3. Originally posted by the Wikipedia:

    Peat forms in wetland bogs, moors, muskegs, pocosins, mires, and peat swamp forests. There are about 4 trillion m³ of peat in the world covering a total of around 2% of global land area (about 3 million km²), containing about 8 billion terajoules of energy.Under proper conditions, peat will turn into lignite coal over geologic periods of time.Peat forms when plant material, usually in marshy areas, is inhibited from decaying fully by acidic and anaerobic conditions. It is composed mainly of marshland vegetation: trees, grasses, fungi, as well as other types of organic remains, such as insects, and animal remains. Under certain conditions, the decomposition of the latter (in the absence of oxygen) is inhibited.Peat layer growth and the degree of decomposition depends on its composition and on the degree of waterlogging. Peat formed in very wet conditions accumulates considerably faster, and is less decomposed, than that in drier places.[Peat] grows at the rate of about a millimetre per year.

    There you have it, “Under proper conditions” or to put it another way… Controlled:

    It takes centuries for a peat bog to regenerate.The world's largest peat bog is thawing. As the permafrost melts, it could release billions of tons of methane gas into the atmosphere.

    [Natural decay or enforced preservation?]

    The world's peatlands are thought to contain 180 to 455 billion metric tons of sequestered carbon, and they release into the atmosphere 20 to 45 million metric tons of methane annually. As a result of peat drainage, the organic carbon that and is normally under water, decomposes and turns into carbon dioxide (CO2), which is released into the atmosphere.Peat has a high carbon content and can burn under low moisture conditions. These smoldering fires can burn undetected for months, years and even centuries.

    [The Wikipedia discussion then goes on to a (slanted) discussion about what nature would do if men were not already doing it.]In North America, peat fires have a returning cycle (70–130 years) depending on the recolonization by Black Spruce. Once a fire has burnt through the area, hollows in the peat are burnt out, and hummocks are desiccated but can contribute to Sphagnum recolonization.More than 100 peat fires in Kalimantan and East Sumatra have continued to burn since 1997. Each year, the peat fires in Kalimantan and East Sumatra ignite new forest fires above the ground.In the summer of 2010, an unusually high heat wave of up to 40 °C ignited large deposits of peat in Central Russia, burning thousands of houses and covering the capital of Moscow with a toxic smoke blanket. The situation remained critical until the end of August 2010[/quote]Now lets dig through the detritus and bear in mind the carpet of paradise enjoyed by denizens of earth when we look after things naturally:No mention was made in the article about calcium carbonate. Reading between the lines you get a picture of stunted growth mitigated by fire forming a natural cycle.We DO know that trees will grow on peatlands but trees require nutriment and there we fall on hard ground.The earth is 93 million miles from the sun and thus only receives enough light to produce as much vegetation as can be found in old growth rain forest. But rain forest tends not to produce peat. Something better understood results instead:Mould.Ever tried to keep things in a damp room?Without proper ventilation the stuff rots, or at best turns mildewy and gets thrown out.With the best will in the world, untreated timber in well built houses falls foul of dry or wet rot. An house will not last long untended.Where do you think the Ancient Roman Villas of England went to?Just the brick and stone remain. (And the concrete.)If a peat bog dries out as it must (untended, eventually) some form of ignition takes place and the peat evolves into the same thing coal and petrol does: Carbon dioxide.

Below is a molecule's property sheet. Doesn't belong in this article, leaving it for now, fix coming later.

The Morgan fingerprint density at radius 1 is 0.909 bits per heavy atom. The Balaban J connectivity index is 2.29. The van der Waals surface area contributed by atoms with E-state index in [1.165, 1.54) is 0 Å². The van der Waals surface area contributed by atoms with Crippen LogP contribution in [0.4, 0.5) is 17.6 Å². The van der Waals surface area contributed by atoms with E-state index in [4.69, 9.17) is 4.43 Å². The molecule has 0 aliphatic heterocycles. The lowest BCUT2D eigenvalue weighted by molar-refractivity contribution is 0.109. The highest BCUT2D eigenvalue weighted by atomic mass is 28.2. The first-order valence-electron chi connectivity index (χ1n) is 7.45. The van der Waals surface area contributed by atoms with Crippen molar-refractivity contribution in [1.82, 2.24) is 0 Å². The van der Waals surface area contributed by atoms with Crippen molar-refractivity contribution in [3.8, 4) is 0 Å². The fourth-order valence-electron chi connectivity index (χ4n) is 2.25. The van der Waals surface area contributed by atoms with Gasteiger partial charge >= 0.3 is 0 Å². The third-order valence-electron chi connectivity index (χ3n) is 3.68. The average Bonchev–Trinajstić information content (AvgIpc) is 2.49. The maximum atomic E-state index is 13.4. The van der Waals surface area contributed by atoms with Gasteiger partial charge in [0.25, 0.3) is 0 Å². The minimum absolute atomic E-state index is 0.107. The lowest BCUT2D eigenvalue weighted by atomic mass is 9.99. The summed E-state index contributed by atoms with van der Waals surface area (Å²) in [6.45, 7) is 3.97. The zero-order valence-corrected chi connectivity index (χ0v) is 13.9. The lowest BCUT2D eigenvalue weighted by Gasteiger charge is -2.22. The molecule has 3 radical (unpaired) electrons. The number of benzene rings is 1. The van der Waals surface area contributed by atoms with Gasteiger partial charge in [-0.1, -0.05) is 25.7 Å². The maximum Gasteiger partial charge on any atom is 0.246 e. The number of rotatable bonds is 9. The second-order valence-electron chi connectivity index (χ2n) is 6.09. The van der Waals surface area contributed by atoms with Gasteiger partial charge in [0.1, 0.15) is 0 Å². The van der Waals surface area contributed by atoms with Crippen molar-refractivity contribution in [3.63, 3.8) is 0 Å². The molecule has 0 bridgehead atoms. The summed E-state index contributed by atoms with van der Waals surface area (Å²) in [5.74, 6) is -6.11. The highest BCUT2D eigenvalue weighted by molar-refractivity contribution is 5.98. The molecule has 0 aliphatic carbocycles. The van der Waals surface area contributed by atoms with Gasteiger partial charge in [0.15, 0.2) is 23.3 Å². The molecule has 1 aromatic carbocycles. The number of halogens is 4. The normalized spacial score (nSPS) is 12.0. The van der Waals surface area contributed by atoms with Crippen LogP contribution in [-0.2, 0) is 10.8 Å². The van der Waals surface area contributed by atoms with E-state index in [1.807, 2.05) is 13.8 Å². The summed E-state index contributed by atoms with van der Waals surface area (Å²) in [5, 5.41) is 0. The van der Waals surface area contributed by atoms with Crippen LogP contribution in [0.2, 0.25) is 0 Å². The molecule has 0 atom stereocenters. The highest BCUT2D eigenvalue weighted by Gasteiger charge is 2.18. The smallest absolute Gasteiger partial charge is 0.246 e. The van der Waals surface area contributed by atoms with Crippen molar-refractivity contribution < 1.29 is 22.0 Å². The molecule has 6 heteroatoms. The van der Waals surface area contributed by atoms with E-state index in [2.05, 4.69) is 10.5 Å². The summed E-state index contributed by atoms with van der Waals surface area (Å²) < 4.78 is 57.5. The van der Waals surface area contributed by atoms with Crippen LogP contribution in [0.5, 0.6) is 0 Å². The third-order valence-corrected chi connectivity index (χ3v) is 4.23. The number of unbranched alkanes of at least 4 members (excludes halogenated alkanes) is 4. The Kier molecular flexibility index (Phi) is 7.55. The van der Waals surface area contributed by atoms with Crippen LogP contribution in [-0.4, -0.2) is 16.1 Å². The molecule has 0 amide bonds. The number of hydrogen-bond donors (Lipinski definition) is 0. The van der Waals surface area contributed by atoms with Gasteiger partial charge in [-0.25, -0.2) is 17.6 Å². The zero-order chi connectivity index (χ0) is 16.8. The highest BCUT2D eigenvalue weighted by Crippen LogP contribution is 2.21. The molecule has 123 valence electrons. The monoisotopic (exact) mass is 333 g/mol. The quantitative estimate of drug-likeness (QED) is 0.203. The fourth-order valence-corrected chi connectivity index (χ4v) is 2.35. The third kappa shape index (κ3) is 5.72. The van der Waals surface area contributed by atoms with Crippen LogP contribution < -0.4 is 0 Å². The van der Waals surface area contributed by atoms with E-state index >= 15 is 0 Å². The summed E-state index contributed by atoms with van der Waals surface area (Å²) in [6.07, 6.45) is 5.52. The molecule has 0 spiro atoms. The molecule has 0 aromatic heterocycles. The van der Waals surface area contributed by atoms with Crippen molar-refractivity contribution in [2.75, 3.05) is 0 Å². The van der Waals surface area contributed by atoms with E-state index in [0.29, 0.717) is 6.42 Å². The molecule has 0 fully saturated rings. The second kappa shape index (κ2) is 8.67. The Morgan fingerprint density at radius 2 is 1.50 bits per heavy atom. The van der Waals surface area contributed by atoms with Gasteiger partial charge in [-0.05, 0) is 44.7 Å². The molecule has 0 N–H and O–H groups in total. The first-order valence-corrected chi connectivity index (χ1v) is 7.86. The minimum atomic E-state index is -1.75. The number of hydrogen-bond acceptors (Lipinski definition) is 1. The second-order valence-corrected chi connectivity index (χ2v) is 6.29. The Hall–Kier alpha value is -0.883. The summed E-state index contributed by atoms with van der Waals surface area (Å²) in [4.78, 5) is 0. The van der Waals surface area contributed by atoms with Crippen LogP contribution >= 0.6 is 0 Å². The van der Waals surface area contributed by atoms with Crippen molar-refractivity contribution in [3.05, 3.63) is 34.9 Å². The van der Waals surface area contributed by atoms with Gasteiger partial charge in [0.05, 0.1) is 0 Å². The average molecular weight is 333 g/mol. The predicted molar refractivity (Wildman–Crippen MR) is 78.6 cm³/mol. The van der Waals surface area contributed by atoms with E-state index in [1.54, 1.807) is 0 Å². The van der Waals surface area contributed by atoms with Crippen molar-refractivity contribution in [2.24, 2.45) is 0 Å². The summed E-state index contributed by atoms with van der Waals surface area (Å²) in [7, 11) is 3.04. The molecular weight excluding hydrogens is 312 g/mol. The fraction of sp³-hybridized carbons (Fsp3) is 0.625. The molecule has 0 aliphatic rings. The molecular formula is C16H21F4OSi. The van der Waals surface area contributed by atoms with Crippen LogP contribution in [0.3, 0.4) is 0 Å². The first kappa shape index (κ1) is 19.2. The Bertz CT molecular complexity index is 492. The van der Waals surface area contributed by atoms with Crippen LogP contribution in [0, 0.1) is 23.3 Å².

4. Originally posted by Weatherlawyer:

    [It has a] concentration of about 390 parts per million by volume or 591 parts per million by mass [in the atmosphere and] there is about fifty times as much carbon dissolved in the sea water of the oceans in the form of CO2 and carbonic acid, bicarbonate and carbonate ions.

    Aproximate percentages for atmospheric gases:N2 – 78.08O2 – 20.95Ar — 0.93CO2 – 0.036Ne— 0.0015He — 0.0005Kr — 0.0001Xe — 0.000005H2 – -0.00001CH4 – 0.00017O3 — 0.000003 to 0.001By volume in PPM:N2 780.000O2 209.500Ar – 9.300Ne —- 15He —– 5Kr —– 1Xe —–0.5H2O —- 0.1 to 40.000CO2 — ≥0.0360 to ≥360CH4 — ≥0.00017 to ≥1,7O3 —– 0.03 to 10I prefer this version:

    Air contains roughly 78% nitrogen, 20.95% oxygen, 0.93% argon, 0.038% carbon dioxide, trace amounts of other gases, and a variable amount (average around 1%) of water vapour.

    Read more: http://wiki.answers.com/Q/What_percentage_of_each_gas_is_in_the_air#ixzz1eqZy9iNtThe more the merrier:scifun.chem.wisc.edu/chemweek/pdf/airgas.pdf

  5. There is no way that these people could be wrong and me right is there?Surely there is no way that these people, all the climatologists everywhere, all the meteorologists who believe what they say and all the other weather experts everywhere could be wrong and me right is there?NSFW

Leave a Reply

Fill in your details below or click an icon to log in:

WordPress.com Logo

You are commenting using your WordPress.com account. Log Out / Change )

Twitter picture

You are commenting using your Twitter account. Log Out / Change )

Facebook photo

You are commenting using your Facebook account. Log Out / Change )

Google+ photo

You are commenting using your Google+ account. Log Out / Change )

Connecting to %s